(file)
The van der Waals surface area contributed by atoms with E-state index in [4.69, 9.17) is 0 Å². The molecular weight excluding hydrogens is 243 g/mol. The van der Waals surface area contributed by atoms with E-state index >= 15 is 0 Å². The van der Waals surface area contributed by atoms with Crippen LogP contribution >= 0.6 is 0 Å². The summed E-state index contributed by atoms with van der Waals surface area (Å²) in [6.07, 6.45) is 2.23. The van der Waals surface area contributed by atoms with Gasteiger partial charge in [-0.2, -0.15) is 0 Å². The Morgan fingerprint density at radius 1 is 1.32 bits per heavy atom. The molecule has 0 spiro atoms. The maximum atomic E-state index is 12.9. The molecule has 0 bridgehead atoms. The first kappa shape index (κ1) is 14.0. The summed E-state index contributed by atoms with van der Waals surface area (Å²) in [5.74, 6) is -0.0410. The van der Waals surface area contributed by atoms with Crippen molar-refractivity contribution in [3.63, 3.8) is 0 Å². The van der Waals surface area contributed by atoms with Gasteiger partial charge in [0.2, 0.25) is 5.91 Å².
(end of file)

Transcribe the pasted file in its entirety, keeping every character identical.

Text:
The van der Waals surface area contributed by atoms with E-state index in [4.69, 9.17) is 0 Å². The molecular weight excluding hydrogens is 243 g/mol. The van der Waals surface area contributed by atoms with E-state index >= 15 is 0 Å². The van der Waals surface area contributed by atoms with Crippen LogP contribution >= 0.6 is 0 Å². The summed E-state index contributed by atoms with van der Waals surface area (Å²) in [6.07, 6.45) is 2.23. The van der Waals surface area contributed by atoms with Gasteiger partial charge in [-0.2, -0.15) is 0 Å². The Morgan fingerprint density at radius 1 is 1.32 bits per heavy atom. The molecule has 0 spiro atoms. The maximum atomic E-state index is 12.9. The molecule has 0 bridgehead atoms. The first kappa shape index (κ1) is 14.0. The summed E-state index contributed by atoms with van der Waals surface area (Å²) in [5.74, 6) is -0.0410. The van der Waals surface area contributed by atoms with Crippen molar-refractivity contribution in [3.63, 3.8) is 0 Å². The van der Waals surface area contributed by atoms with Gasteiger partial charge in [0.2, 0.25) is 5.91 Å².